Small World

Jewish World Review August 15 , 2000 / 14 Menachem-Av, 5760

The rabbi could learn from Lieberman

By Richard Z. Chesnoff -- IT'S NOT OFTEN I agree with Yasser Arafat's chief spokesman. But when the Palestinian information minister condemned recent remarks by Israeli Rabbi Ovadia Yosef as "racist and idiotic," I had to concur --- sadly and angrily.

Yosef is the spiritual boss of Shas, the extremist Israeli religious party. Sermonizing to his faithful in Jerusalem last Sabbath, the 79-year-old Yosef characterized Palestinians as "snakes" and condemned Prime Minister Ehud Barak as "brainless" for trying to make peace with them.

Yosef went on to describe the 6 million Jews slaughtered by the Nazis as "reincarnations of the souls of sinners who transgressed and did all sorts of things which should not be done." These Holocaust victims - men, women and children - had been "incarnated in order to atone," he declared. They had been murdered, he concluded in a shocking statement, "to make amends."

We could write off the rabbi's outrageous remarks as the mumbo jumbo of an extremist religious loony, or just the sad ramblings of a senile old man. But Yosef, whom one irreverent Israeli journalist once dubbed "Captain Marvel" because of his penchant for theatrically embroidered robes, is the most politically powerful religious figure in Israel. And it is Yosef's Shas Party that Barak is trying to seduce back into his shaky coalition government.

The rabbi's remarks unleashed a predictable storm of protest, and Yosef began back pedaling faster than a biker going down the Mount of Olives. But in a nation where religious passions can ignite the sort of fires of hate that led to the murder of Yitzhak Rabin and provoke terrorism on both sides, this sort of talk from a "holy man" is outrageous and unforgivable.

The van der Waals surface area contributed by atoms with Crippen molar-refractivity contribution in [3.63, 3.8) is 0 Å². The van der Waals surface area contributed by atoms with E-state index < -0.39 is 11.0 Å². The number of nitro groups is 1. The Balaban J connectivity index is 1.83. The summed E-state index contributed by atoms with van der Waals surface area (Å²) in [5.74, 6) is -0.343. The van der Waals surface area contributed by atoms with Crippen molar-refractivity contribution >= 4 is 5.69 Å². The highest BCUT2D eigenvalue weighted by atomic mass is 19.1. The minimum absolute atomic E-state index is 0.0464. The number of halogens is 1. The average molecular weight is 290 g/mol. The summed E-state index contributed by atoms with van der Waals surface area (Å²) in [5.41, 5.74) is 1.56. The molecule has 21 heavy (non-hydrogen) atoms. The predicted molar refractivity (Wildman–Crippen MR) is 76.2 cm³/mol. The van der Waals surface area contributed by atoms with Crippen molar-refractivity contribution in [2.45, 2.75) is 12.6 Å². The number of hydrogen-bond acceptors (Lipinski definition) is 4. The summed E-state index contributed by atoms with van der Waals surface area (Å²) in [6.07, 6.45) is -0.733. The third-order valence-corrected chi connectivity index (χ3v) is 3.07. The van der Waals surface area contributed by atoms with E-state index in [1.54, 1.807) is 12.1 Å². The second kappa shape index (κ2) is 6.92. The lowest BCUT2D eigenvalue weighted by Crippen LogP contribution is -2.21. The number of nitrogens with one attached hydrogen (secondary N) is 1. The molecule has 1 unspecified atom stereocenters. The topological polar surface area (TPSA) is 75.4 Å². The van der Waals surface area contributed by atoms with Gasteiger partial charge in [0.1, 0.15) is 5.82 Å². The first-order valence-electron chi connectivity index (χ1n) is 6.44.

Ominously enough, Yosef's 20-year-old grandson was arrested earlier this year on charges of stockpiling weapons for an anti-Arab organization.

Of course, Yosef is not the only religious kook in our midst. The Muslim mufti of Jerusalem told us the Holocaust "never took place," and the Gaza Strip leader of Hamas considers Jews "children of dogs and monkeys." In India, Hindu and Moslem "holy men" are exhorting the faithful to murder. And on any given day, leaders of the extreme Christian right in America are preaching racial and religious hatred.

Does that mean that all religious leaders have to be extremist? The answer is clearly NO! We have our own examples of great and tolerant religious leaders - the Rev. Martin Luther King Jr. and Rabbi Abraham Heschel, just to name two. Clearly, individuals can lead deeply religious lives without trashing others. Just this week we've seen the Democrats nominate one such man as a vice presidential candidate: Sen. Joseph Lieberman.

Maybe, like me, you don't agree with all his policies all the time. But one thing is clear, Lieberman, a fervently Orthodox Jew, has found a way to successfully coordinate the age-old traditions of his people with modern life and to invoke Judaism's basic tenets of justice and compassion for the benefit of all people.

Maybe when Yosef gets out from under the flood of protests that have come his way, he could take a few lessons in Torah ethics from Lieberman. Two other things should happen: Shas should send Captain Marvel out to pasture, and Barak should announce that until it does, he won't include the party in his government.

JWR contributor and veteran journalist Richard Z. Chesnoff is a senior correspondent at US News And World Report and a columnist at the NY Daily News. His latest book is Pack of Thieves: How Hitler & Europe Plundered the Jews and Committed the Greatest Theft in History.


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